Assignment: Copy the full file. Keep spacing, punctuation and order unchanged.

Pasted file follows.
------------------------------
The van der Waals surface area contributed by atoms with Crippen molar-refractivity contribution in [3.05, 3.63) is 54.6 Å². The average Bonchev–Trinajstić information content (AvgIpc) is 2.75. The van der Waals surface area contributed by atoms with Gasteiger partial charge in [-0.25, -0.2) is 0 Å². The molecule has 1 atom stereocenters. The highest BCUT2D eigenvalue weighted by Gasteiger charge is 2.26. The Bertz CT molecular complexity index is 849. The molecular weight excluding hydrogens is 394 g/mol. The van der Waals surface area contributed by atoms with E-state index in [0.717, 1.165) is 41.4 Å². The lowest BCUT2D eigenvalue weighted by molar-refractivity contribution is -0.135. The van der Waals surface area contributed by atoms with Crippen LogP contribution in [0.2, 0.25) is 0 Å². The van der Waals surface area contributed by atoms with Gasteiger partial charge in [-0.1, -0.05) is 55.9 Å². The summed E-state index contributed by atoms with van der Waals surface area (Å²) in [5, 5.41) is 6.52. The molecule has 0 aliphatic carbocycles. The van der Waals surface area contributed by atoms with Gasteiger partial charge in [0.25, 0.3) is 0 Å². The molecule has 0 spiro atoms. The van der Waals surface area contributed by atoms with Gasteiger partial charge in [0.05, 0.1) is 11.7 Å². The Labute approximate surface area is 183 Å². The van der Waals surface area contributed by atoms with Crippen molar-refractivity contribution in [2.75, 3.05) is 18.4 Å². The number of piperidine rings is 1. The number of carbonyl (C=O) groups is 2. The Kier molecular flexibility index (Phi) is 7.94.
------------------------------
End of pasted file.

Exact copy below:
The van der Waals surface area contributed by atoms with Crippen molar-refractivity contribution in [3.05, 3.63) is 54.6 Å². The average Bonchev–Trinajstić information content (AvgIpc) is 2.75. The van der Waals surface area contributed by atoms with Gasteiger partial charge in [-0.25, -0.2) is 0 Å². The molecule has 1 atom stereocenters. The highest BCUT2D eigenvalue weighted by Gasteiger charge is 2.26. The Bertz CT molecular complexity index is 849. The molecular weight excluding hydrogens is 394 g/mol. The van der Waals surface area contributed by atoms with E-state index in [0.717, 1.165) is 41.4 Å². The lowest BCUT2D eigenvalue weighted by molar-refractivity contribution is -0.135. The van der Waals surface area contributed by atoms with Crippen LogP contribution in [0.2, 0.25) is 0 Å². The van der Waals surface area contributed by atoms with Gasteiger partial charge in [-0.1, -0.05) is 55.9 Å². The summed E-state index contributed by atoms with van der Waals surface area (Å²) in [5, 5.41) is 6.52. The molecule has 0 aliphatic carbocycles. The van der Waals surface area contributed by atoms with Gasteiger partial charge in [0.25, 0.3) is 0 Å². The molecule has 0 spiro atoms. The van der Waals surface area contributed by atoms with Gasteiger partial charge in [0.05, 0.1) is 11.7 Å². The Labute approximate surface area is 183 Å². The van der Waals surface area contributed by atoms with Crippen molar-refractivity contribution in [2.75, 3.05) is 18.4 Å². The number of piperidine rings is 1. The number of carbonyl (C=O) groups is 2. The Kier molecular flexibility index (Phi) is 7.94.